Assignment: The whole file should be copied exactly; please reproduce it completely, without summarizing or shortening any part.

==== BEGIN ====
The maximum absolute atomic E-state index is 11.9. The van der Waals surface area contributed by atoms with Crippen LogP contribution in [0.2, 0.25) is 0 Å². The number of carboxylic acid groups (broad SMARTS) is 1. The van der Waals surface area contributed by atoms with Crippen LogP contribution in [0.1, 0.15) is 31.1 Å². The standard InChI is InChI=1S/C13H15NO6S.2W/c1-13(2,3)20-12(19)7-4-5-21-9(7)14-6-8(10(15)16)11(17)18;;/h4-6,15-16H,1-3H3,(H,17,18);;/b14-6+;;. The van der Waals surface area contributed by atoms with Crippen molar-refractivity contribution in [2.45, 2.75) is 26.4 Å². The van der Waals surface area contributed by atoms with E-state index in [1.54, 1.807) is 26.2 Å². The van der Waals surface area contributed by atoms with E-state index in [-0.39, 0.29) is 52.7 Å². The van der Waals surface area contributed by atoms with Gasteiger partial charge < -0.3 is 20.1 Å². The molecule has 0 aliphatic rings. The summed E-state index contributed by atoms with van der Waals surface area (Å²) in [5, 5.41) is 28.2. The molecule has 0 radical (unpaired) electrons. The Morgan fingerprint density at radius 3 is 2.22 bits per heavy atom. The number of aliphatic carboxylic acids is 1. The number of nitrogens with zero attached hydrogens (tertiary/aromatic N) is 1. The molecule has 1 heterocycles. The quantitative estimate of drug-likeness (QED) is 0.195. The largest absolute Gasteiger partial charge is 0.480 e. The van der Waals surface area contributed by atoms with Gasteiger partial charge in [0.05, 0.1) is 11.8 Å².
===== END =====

The maximum absolute atomic E-state index is 11.9. The van der Waals surface area contributed by atoms with Crippen LogP contribution in [0.2, 0.25) is 0 Å². The number of carboxylic acid groups (broad SMARTS) is 1. The van der Waals surface area contributed by atoms with Crippen LogP contribution in [0.1, 0.15) is 31.1 Å². The standard InChI is InChI=1S/C13H15NO6S.2W/c1-13(2,3)20-12(19)7-4-5-21-9(7)14-6-8(10(15)16)11(17)18;;/h4-6,15-16H,1-3H3,(H,17,18);;/b14-6+;;. The van der Waals surface area contributed by atoms with Crippen molar-refractivity contribution in [2.45, 2.75) is 26.4 Å². The van der Waals surface area contributed by atoms with E-state index in [1.54, 1.807) is 26.2 Å². The van der Waals surface area contributed by atoms with E-state index in [-0.39, 0.29) is 52.7 Å². The van der Waals surface area contributed by atoms with Gasteiger partial charge < -0.3 is 20.1 Å². The molecule has 0 aliphatic rings. The summed E-state index contributed by atoms with van der Waals surface area (Å²) in [5, 5.41) is 28.2. The molecule has 0 radical (unpaired) electrons. The Morgan fingerprint density at radius 3 is 2.22 bits per heavy atom. The number of aliphatic carboxylic acids is 1. The number of nitrogens with zero attached hydrogens (tertiary/aromatic N) is 1. The molecule has 1 heterocycles. The quantitative estimate of drug-likeness (QED) is 0.195. The largest absolute Gasteiger partial charge is 0.480 e. The van der Waals surface area contributed by atoms with Gasteiger partial charge in [0.05, 0.1) is 11.8 Å².